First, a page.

I came to Barbados on a Fulbright grant to conduct a study examining the risk and health-seeking behaviors of incarcerated men in Her Majesty’s Prison Dodds, St. Philip.  During my first trip to the prison, I was simultaneously excited and apprehensive.  I was apprehensive not so much because I was visiting a prison, but because I would be asking the men serving sentences there to trust me with their life stories and experiences.  I was anxious to see how they would react to my research questions which had taken months to prepare.  By the time I had been granted approval to conduct my research in the prison, I had developed a burgeoning appreciation for the impact my work could have.  After my first meeting with the HIV coordinator and prison psychologist, the two people who guided my direct involvement with the men in Her Majesty’s Prison Dodds, I was reminded of the importance of relationships – a lesson at the heart of my Fulbright experience.

Because of the HIV coordinator’s and psychologist’s support, the imprisoned men were curious and receptive to my work.  Everyone was curious to know who was the visiting American interested in learning about their lives.  While working in the prison, the HIV coordinator allowed me, along with some female graduate students, to lead discussions.  This helped me to build a rapport with several of the men whom I would later interview for my study.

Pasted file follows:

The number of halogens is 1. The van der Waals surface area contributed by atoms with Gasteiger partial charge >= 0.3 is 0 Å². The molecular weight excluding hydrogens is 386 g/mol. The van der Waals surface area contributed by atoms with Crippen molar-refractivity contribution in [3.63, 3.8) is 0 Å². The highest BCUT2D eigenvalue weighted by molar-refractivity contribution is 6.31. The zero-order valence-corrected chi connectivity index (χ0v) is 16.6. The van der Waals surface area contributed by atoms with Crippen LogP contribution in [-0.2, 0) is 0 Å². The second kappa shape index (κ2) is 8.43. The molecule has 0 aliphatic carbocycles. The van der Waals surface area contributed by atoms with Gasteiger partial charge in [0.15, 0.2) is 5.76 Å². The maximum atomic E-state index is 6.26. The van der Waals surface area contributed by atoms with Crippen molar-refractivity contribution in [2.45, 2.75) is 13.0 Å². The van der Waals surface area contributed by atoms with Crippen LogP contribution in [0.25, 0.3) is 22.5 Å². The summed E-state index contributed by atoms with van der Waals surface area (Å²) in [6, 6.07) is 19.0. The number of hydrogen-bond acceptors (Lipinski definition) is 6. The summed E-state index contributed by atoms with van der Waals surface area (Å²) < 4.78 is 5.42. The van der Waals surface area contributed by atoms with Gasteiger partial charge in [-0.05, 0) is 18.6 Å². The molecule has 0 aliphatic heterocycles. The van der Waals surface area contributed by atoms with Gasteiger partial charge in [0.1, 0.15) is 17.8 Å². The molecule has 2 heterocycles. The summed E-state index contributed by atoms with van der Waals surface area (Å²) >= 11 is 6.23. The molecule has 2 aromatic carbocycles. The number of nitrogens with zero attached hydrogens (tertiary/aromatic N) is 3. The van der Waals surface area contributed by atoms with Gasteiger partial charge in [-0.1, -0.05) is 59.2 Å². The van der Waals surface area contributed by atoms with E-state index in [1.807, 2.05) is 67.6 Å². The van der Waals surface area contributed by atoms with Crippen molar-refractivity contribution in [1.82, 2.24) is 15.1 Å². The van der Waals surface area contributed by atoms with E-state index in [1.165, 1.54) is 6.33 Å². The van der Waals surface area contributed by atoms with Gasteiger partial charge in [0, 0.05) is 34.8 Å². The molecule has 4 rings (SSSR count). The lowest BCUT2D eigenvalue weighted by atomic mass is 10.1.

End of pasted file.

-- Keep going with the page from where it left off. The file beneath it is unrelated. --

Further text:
During the meetings before entering the prison, I spoke with experts from the Barbados Ministry of Health (MOH) and HIV/AIDS Commission, as well as the University of West Indies, Cave Hill.  From these conversations, I was able to connect the names I had researched in books and the Nation newspaper’s electronic archive with the people who were quickly becoming my friends, mentors and colleagues; from these relationships, I was able to build a network of colleagues who supported me professionally and socially.  

Nicole and Mikala, two consultants at the MOH, gave me an in-depth, crash course on qualitative research and provided articles on the how, why and when to use different research methods.  They also took me on tours of the island, invited me to dinner with their families and rescued me when a water main burst near my apartment leaving me without running water.  Several other colleagues opened up their homes and went out of their way to help me, so much so, that when I had discouraging meetings (i.e., my ideas got scraped and I had to go back to the drawing board), I was reassured by the knowledge that my friends would motivate me to push through my setbacks.